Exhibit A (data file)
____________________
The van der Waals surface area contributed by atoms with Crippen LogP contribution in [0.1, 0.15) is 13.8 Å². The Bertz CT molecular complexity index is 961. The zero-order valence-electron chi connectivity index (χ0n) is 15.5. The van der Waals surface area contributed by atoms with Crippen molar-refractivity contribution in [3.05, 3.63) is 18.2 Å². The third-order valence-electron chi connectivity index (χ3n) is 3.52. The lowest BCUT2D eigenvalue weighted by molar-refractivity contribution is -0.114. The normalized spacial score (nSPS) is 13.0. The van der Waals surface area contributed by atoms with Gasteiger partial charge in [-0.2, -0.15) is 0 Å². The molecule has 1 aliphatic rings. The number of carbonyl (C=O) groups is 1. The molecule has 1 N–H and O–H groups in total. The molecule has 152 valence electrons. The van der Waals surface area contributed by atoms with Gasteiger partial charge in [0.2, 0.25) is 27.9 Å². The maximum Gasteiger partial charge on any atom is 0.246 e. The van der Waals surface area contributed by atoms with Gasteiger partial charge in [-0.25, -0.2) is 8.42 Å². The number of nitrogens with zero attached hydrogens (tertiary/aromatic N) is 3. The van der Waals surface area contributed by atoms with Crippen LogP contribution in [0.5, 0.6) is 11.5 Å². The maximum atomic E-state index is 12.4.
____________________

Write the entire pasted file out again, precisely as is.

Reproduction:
The van der Waals surface area contributed by atoms with Crippen LogP contribution in [0.1, 0.15) is 13.8 Å². The Bertz CT molecular complexity index is 961. The zero-order valence-electron chi connectivity index (χ0n) is 15.5. The van der Waals surface area contributed by atoms with Crippen molar-refractivity contribution in [3.05, 3.63) is 18.2 Å². The third-order valence-electron chi connectivity index (χ3n) is 3.52. The lowest BCUT2D eigenvalue weighted by molar-refractivity contribution is -0.114. The normalized spacial score (nSPS) is 13.0. The van der Waals surface area contributed by atoms with Gasteiger partial charge in [-0.2, -0.15) is 0 Å². The molecule has 1 aliphatic rings. The number of carbonyl (C=O) groups is 1. The molecule has 1 N–H and O–H groups in total. The molecule has 152 valence electrons. The van der Waals surface area contributed by atoms with Gasteiger partial charge in [0.2, 0.25) is 27.9 Å². The maximum Gasteiger partial charge on any atom is 0.246 e. The van der Waals surface area contributed by atoms with Gasteiger partial charge in [-0.25, -0.2) is 8.42 Å². The number of nitrogens with zero attached hydrogens (tertiary/aromatic N) is 3. The van der Waals surface area contributed by atoms with Crippen LogP contribution in [0.5, 0.6) is 11.5 Å². The maximum atomic E-state index is 12.4.